In the past few years, I've continually marveled at the stunning
piles of cash parked on the balance sheets of many high-tech firms.
These companies had been holding lots of cash to stay strong in
case industry conditions waned. But even with the sharp economic
blows of 2008 and 2009, their cash piles just kept growing. They've
been saving for a rainy day that's likely to never arrive.
I've also been noting how these companies could boost
by committing much of that cash to stock buybacks. Yet software
giant CA Technologies. (NYSE:
) may have upended that theory. In late January, the company
announced plans to super-size its
, from $0.20 a year to $1 a year. The
suddenly shot up from 1% to more than 4%.
CA can surely afford the higher dividend. The $500 million a year
it now plans to spend on dividends still keeps the
, in relation to
free cash flow
, at around 32% (according to analyst at Evercore Partners), while
the company's $1.25 billion net cash position remains intact.
doesn't go toward the dividend will be used for stock buybacks and
acquisitions, according to management. You have to applaud any
company that takes proactive steps to utilize a strong
and reward shareholders in the process.
Shares of CA popped nearly 10% on the news, which means just one
thing: Other cash-rich software firms know that any similar move to
either initiate or hike a dividend will be warmly greeted by
So who's next? The table below gives a clear sense of net cash in
relation to a company's
(all figures are based on the most recently-issued quarterly
Frankly, as CA learned, any company with a dividend yield of just
1% isn't going to get much respect. You need a
above 3% or 4% to really get interest.
, with its 3% yield, also understands that.
Before you quickly scramble to see what these companies could do
with their mounds of cash, I'll save you the trouble.
First of all, disk drive maker
Western Digital (NYSE:
may not be the bargain you may expect after its shares have run up
more than 50% in the last three months. The company has $400
million remaining on a current buyback plan, and has never offered
up a dividend. The hard disk industry is so volatile that Western
Digital may never do so. Still, $3.7 billion in net cash earning
almost zero interest begs for investors' attention.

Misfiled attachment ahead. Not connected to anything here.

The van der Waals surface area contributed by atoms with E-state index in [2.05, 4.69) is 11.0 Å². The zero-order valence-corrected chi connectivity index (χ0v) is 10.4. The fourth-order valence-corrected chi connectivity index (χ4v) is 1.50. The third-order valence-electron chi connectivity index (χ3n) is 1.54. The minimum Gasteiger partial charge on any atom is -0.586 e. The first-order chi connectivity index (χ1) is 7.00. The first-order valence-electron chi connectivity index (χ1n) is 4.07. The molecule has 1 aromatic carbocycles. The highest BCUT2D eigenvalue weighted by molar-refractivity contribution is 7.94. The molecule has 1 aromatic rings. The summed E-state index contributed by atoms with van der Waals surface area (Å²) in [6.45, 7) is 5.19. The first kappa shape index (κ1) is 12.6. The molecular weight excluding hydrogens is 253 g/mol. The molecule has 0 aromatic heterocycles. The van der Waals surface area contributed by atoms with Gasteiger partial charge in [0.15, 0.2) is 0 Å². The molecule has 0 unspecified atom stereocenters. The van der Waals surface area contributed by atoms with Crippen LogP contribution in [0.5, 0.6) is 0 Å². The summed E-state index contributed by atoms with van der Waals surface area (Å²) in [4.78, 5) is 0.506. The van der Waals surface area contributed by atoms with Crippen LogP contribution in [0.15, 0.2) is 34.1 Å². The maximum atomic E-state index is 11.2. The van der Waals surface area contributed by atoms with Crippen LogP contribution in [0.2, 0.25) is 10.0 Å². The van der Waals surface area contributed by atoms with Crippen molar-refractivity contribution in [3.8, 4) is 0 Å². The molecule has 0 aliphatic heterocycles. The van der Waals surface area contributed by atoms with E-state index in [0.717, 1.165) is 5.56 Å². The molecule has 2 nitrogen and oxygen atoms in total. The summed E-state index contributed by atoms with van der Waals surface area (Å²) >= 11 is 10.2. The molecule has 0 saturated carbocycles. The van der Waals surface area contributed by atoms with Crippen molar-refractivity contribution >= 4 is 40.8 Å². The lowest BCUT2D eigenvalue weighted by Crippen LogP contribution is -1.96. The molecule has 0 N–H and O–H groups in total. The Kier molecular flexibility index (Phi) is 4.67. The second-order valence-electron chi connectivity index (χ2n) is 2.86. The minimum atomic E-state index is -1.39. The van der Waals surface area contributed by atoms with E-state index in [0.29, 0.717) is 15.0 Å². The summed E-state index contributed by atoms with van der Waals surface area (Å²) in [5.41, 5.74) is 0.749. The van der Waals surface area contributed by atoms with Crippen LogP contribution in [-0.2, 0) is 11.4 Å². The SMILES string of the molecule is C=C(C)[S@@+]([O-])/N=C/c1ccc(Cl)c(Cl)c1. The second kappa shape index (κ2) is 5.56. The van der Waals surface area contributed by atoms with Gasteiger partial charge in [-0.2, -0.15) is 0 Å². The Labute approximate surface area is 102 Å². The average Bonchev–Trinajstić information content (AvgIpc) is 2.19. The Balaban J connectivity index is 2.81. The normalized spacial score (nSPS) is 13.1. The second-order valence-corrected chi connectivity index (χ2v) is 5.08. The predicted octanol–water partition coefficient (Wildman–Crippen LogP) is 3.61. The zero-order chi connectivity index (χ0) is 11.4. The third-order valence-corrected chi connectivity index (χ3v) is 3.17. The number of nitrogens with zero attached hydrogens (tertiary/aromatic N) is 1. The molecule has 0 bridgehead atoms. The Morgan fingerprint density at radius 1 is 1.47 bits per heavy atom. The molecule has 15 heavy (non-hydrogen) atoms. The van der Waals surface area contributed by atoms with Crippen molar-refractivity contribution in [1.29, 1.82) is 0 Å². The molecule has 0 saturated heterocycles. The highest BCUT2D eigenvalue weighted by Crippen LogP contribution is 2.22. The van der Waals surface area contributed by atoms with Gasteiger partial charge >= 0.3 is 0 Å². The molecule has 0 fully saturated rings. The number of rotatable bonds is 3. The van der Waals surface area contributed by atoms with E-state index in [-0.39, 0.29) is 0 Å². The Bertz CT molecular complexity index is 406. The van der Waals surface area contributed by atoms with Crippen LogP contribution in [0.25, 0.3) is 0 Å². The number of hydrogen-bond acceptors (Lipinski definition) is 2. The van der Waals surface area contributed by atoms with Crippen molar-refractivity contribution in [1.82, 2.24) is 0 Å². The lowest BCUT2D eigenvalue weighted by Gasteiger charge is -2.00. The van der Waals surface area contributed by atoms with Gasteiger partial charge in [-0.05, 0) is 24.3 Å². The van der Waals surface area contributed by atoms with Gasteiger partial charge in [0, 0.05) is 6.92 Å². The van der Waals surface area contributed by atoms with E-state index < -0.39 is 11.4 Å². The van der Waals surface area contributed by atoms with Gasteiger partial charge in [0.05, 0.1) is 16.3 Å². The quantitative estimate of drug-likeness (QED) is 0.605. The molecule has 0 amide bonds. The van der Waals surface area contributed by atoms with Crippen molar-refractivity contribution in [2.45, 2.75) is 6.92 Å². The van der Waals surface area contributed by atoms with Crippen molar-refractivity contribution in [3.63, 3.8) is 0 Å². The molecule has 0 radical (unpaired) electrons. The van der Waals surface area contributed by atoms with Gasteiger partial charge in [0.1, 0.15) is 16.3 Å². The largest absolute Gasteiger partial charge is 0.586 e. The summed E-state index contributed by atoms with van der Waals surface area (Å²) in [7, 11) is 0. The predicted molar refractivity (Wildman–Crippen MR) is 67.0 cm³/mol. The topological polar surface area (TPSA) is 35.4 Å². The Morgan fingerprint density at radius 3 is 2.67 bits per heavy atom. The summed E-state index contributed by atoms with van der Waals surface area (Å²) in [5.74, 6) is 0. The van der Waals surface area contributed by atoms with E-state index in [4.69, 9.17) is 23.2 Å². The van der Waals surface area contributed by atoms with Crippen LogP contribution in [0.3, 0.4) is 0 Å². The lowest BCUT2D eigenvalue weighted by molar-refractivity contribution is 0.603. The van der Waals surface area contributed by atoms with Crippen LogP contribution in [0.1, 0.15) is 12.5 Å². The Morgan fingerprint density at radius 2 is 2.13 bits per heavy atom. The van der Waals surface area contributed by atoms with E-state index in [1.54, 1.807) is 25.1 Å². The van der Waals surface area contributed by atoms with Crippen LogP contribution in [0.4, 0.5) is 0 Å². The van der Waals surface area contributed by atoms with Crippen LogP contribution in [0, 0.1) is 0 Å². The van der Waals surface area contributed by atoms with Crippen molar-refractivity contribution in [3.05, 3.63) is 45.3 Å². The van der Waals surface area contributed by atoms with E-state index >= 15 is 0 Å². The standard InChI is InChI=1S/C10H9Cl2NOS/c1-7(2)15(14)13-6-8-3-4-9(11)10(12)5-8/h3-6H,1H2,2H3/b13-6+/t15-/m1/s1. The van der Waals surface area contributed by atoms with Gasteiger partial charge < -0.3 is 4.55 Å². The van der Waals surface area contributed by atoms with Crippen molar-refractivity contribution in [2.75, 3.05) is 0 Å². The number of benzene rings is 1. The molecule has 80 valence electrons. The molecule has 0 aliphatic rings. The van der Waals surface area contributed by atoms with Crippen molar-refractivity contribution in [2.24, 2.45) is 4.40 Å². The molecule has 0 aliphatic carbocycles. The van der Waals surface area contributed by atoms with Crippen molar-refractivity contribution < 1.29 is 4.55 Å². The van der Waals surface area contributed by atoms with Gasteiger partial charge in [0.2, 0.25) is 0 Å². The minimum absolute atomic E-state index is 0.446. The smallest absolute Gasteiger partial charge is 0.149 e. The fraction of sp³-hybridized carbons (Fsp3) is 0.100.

What other companies may look to start or hike a dividend? Well,
let's use CA's 30% to 35% payout ratio as a
that other firms may consider. This could help a firm like security
software vendor Symantec (Nasdaq:
up a 4% to 5% dividend yield. Also, software firm
BMC Software (NYSE:
could easily support a 3% yield.
Maturity equals payouts
For companies that have ample new growth opportunities ahead of
them, dividends don't make sense yet. For a firm like IAC
), which owns leading web sites such as Match.com, there are ample
opportunities to be reviewed in the quarters ahead. So IAC would
like to retain its cash for now.
Yet firms in the semiconductor industry would be much more
hard-pressed to find tangible growth opportunities through the
M&A route. Chip makers such as
LSI Logic (NYSE:
have settled into middle-age: Sales for LSI haven't budged above
10% since 2007, and Altera also appears to be stuck in the $2
billion annual revenue range. Yet each company has tossed off
considerable free cash flow, even as the top-line remains anemic.
Evercore's Kirk Materne has the solution for companies like this:
"The fact that more companies are delivering only moderate revenue
growth (+5-10%) and are getting little credit for their strong cash
flow could force more software management teams to evaluate
dividends as a more effective way to return cash to shareholders as
well a way to attract a new set of investors to the story,
especially with interest rates expected to remain at low levels for
the foreseeable future."
Risks to Consider:
These companies may finally look to put a robust dividend in
place only a year or two before interest rates finally start to
rise up form multi-decade lows. If rates rise high enough, then the
dividend appeal for these tech firms would greatly diminish as they
will never be truly high-yield plays.
Action to Take -->
It's been more than a decade since the dot-com era ended, and
companies are only now realizing that the days of go-go growth in
high-tech are over. CA's move to radically hike its dividend is a
likely harbinger of major changes underway in the tech sector. In
an era when companies will be pressed to return excess cash to
shareholders, it pays to see which firms can handle a dividend
hike, and to what extent. The companies that are likely to follow
though on this will be the ones you'll want to own ahead of
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-- David Sterman
David Sterman does not personally hold positions in any
securities mentioned in this article. StreetAuthority LLC owns
shares of INTC in one or more if its "real money" portfolios.
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